Speedy (1928)

87 mins | Comedy | 7 April 1928

Director:

Ted Wilde

Cinematographer:

Walter Lundin

Editor:

Carl Himm

Production Designer:

L. K. Vedder

Production Company:

Harold Lloyd Corp.
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HISTORY

According to a production chart in the 7 Jan 1928 Exhibitors Herald and Moving Picture World, work began on Speedy on 30 Jul 1927.
       As noted in reviews and contemporary news items, many of the film's exteriors were shot on location in New York City. Notable locations included Yankee Stadium, Pennsylvania Station and Coney Island. In one scene, Yankee baseball star Lou Gehrig can be viewed very briefly through the taxicab window as his teammate, Babe Ruth, is exiting the cab upon his safe arrival at Yankee Stadium. According to news items, much of the New York footage was shot in Oct and Nov 1927. That was just after Ruth hit his record-setting 60th home run on 30 Sep 1927, when he was the most famous sports figure in America. Other exteriors were shot at Harold Lloyd's lot on Santa Monica Blvd., in the Westwood district of Los Angeles.
       "Speedy" was Harold Lloyd's nickname. As part of the publicity campaign for the film, several contemporary newspaper articles reported that Lloyd's fans had suggested the name for the title of the picture. A feature article in the Evening Independent newspaper, St. Petersberg, FL, noted that Paramount general manager Sidney R. Kent suggested the title. Although some sources reported that Speedy marked the film debut of actress Ann Christy, she had appeared in several 2-reel shorts and as a bit player in features such as the 1927 Columbia release The Kid Sister (see entry), before her appearance in this film. As part of the first Academy Awards held in 1930, Speedy director Ted Wilde ...

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According to a production chart in the 7 Jan 1928 Exhibitors Herald and Moving Picture World, work began on Speedy on 30 Jul 1927.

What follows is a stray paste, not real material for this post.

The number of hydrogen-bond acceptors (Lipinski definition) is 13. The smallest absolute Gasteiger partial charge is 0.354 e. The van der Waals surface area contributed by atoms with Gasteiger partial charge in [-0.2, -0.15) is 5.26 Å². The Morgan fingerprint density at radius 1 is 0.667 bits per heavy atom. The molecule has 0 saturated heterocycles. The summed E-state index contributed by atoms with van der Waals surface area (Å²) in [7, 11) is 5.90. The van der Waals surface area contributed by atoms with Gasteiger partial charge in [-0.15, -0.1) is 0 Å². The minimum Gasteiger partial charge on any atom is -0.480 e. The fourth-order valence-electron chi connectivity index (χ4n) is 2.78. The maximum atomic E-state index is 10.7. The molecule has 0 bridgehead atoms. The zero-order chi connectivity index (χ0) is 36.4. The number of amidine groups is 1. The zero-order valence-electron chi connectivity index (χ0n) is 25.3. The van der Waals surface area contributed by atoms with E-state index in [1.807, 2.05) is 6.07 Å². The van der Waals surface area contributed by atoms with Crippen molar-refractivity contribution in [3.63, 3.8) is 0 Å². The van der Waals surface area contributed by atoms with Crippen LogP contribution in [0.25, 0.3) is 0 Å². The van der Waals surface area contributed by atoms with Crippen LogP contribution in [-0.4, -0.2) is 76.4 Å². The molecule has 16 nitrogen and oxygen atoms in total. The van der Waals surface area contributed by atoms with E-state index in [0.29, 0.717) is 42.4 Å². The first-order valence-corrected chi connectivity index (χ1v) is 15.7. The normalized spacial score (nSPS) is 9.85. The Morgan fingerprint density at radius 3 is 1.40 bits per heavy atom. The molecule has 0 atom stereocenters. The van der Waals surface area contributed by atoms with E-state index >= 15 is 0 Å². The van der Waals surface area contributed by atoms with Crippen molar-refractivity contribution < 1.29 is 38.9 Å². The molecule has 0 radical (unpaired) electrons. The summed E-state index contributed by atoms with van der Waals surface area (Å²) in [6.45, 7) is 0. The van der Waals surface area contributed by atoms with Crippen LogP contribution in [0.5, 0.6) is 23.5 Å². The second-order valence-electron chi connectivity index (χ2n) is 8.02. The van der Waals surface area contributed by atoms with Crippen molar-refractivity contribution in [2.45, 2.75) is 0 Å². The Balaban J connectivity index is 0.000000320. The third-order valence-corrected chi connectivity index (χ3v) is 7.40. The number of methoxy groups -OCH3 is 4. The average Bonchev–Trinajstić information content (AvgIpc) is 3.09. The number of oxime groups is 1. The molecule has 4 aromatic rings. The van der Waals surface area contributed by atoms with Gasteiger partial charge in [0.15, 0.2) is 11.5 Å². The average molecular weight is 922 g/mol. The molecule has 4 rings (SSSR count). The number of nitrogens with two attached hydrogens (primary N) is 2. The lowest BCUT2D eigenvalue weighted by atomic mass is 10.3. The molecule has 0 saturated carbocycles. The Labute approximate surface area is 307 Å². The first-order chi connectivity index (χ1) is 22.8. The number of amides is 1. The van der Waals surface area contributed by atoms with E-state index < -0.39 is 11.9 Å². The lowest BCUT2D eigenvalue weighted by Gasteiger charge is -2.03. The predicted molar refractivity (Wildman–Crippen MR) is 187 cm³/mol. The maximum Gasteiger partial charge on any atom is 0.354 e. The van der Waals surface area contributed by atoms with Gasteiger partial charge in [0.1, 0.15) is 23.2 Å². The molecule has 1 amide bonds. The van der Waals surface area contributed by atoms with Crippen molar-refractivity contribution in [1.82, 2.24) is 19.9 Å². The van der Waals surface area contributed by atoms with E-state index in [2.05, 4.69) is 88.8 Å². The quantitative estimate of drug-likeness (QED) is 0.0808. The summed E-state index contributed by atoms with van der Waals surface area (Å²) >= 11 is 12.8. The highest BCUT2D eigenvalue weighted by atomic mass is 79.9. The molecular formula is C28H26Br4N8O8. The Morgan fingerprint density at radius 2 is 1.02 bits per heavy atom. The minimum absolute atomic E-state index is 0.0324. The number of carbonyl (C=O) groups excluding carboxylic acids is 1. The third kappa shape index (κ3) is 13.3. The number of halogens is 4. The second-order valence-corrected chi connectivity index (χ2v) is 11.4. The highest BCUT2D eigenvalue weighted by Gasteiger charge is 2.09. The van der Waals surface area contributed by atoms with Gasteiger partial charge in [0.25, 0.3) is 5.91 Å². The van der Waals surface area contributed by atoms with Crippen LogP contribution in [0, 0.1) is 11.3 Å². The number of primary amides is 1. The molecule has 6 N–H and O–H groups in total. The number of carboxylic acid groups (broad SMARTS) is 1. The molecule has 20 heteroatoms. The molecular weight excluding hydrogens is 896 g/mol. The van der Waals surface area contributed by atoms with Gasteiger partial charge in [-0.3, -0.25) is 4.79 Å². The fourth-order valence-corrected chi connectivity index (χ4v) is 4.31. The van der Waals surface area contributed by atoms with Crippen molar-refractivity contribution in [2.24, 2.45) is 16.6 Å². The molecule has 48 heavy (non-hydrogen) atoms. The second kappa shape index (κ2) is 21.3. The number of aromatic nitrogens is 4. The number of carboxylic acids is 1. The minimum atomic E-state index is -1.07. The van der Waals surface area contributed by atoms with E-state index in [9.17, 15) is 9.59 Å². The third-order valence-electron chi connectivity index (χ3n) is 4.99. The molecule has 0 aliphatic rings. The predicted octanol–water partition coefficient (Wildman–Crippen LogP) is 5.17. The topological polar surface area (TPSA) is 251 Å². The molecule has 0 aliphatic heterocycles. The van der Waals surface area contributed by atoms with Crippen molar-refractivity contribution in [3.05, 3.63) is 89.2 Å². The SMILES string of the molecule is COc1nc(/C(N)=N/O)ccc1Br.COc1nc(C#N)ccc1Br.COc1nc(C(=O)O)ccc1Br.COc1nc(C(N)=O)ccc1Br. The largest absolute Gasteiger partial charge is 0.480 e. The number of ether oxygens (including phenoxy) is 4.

As noted in reviews and contemporary news items, many of the film's exteriors were shot on location in New York City. Notable locations included Yankee Stadium, Pennsylvania Station and Coney Island. In one scene, Yankee baseball star Lou Gehrig can be viewed very briefly through the taxicab window as his teammate, Babe Ruth, is exiting the cab upon his safe arrival at Yankee Stadium. According to news items, much of the New York footage was shot in Oct and Nov 1927. That was just after Ruth hit his record-setting 60th home run on 30 Sep 1927, when he was the most famous sports figure in America. Other exteriors were shot at Harold Lloyd's lot on Santa Monica Blvd., in the Westwood district of Los Angeles.
       "Speedy" was Harold Lloyd's nickname. As part of the publicity campaign for the film, several contemporary newspaper articles reported that Lloyd's fans had suggested the name for the title of the picture. A feature article in the Evening Independent newspaper, St. Petersberg, FL, noted that Paramount general manager Sidney R. Kent suggested the title. Although some sources reported that Speedy marked the film debut of actress Ann Christy, she had appeared in several 2-reel shorts and as a bit player in features such as the 1927 Columbia release The Kid Sister (see entry), before her appearance in this film. As part of the first Academy Awards held in 1930, Speedy director Ted Wilde received a certificate of honorable mention in the Directing (Comedy Picture) category.

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GEOGRAPHIC LOCATIONS
SOURCE CITATIONS
SOURCE
DATE
PAGE
Evening Independent (St. Petersberg, FL)
13 Mar 1928
p. 6
Exhibitors Herald and Moving Picture World
7 Jan 1928
p. 43
Film Daily
15 Apr 1928
p. 4
Film Spectator
28 Apr 1928
pp. 10-11
Los Angeles Times
26 Dec 1927
p. 11
New York Times
7 Apr 1928
p. 20
Pittsburgh Press
13 Oct 1927
p. 4
Pittsburgh Press
15 Oct 1927
p. 16
Variety
11 Apr 1928
p. 12
DETAILS
Release Date:
7 April 1928
Premiere Information:
New York opening: 7 Apr 1928
Production Date:
began 30 Jul 1927; Oct-Dec 1927 in New York City
Copyright Info
Claimant
Date
Copyright Number
Harold Lloyd Corp.
7 April 1928
LP25135
Physical Properties:
Silent
Black and White
Duration(in mins):
87
Length(in feet):
7,690
Length(in reels):
8
Country:
United States
Language:
English
SYNOPSIS